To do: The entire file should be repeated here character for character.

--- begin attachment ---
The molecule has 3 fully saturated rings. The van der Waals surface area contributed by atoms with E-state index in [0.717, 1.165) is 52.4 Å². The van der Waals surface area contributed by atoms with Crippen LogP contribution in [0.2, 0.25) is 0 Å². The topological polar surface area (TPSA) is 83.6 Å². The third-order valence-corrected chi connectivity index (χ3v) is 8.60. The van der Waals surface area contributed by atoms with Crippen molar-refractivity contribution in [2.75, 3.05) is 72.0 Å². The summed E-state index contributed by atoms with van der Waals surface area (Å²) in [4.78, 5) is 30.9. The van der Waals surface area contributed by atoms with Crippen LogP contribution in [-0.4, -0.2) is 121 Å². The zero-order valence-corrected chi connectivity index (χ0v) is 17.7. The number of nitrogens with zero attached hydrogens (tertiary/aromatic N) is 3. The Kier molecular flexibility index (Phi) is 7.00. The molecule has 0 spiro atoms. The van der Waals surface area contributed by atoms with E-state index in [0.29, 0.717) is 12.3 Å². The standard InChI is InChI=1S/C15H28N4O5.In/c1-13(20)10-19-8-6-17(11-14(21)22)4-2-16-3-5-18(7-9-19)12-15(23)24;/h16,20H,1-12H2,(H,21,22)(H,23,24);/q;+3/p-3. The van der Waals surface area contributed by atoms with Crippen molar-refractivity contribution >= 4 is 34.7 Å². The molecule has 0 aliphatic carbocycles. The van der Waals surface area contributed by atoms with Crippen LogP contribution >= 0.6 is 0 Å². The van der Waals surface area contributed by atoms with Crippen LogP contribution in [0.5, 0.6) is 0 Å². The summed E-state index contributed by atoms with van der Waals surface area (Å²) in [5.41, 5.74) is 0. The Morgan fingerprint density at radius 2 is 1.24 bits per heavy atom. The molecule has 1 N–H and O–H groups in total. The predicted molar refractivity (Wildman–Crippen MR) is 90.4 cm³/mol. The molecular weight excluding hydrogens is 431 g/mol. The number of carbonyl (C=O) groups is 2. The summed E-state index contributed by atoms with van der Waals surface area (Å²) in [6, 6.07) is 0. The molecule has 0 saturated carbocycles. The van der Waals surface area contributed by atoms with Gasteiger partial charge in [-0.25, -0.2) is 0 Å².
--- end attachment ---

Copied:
The molecule has 3 fully saturated rings. The van der Waals surface area contributed by atoms with E-state index in [0.717, 1.165) is 52.4 Å². The van der Waals surface area contributed by atoms with Crippen LogP contribution in [0.2, 0.25) is 0 Å². The topological polar surface area (TPSA) is 83.6 Å². The third-order valence-corrected chi connectivity index (χ3v) is 8.60. The van der Waals surface area contributed by atoms with Crippen molar-refractivity contribution in [2.75, 3.05) is 72.0 Å². The summed E-state index contributed by atoms with van der Waals surface area (Å²) in [4.78, 5) is 30.9. The van der Waals surface area contributed by atoms with Crippen LogP contribution in [-0.4, -0.2) is 121 Å². The zero-order valence-corrected chi connectivity index (χ0v) is 17.7. The number of nitrogens with zero attached hydrogens (tertiary/aromatic N) is 3. The Kier molecular flexibility index (Phi) is 7.00. The molecule has 0 spiro atoms. The van der Waals surface area contributed by atoms with E-state index in [0.29, 0.717) is 12.3 Å². The standard InChI is InChI=1S/C15H28N4O5.In/c1-13(20)10-19-8-6-17(11-14(21)22)4-2-16-3-5-18(7-9-19)12-15(23)24;/h16,20H,1-12H2,(H,21,22)(H,23,24);/q;+3/p-3. The van der Waals surface area contributed by atoms with Crippen molar-refractivity contribution >= 4 is 34.7 Å². The molecule has 0 aliphatic carbocycles. The van der Waals surface area contributed by atoms with Crippen LogP contribution >= 0.6 is 0 Å². The van der Waals surface area contributed by atoms with Crippen LogP contribution in [0.5, 0.6) is 0 Å². The summed E-state index contributed by atoms with van der Waals surface area (Å²) in [5.41, 5.74) is 0. The Morgan fingerprint density at radius 2 is 1.24 bits per heavy atom. The molecule has 1 N–H and O–H groups in total. The predicted molar refractivity (Wildman–Crippen MR) is 90.4 cm³/mol. The molecular weight excluding hydrogens is 431 g/mol. The number of carbonyl (C=O) groups is 2. The summed E-state index contributed by atoms with van der Waals surface area (Å²) in [6, 6.07) is 0. The molecule has 0 saturated carbocycles. The van der Waals surface area contributed by atoms with Gasteiger partial charge in [-0.25, -0.2) is 0 Å².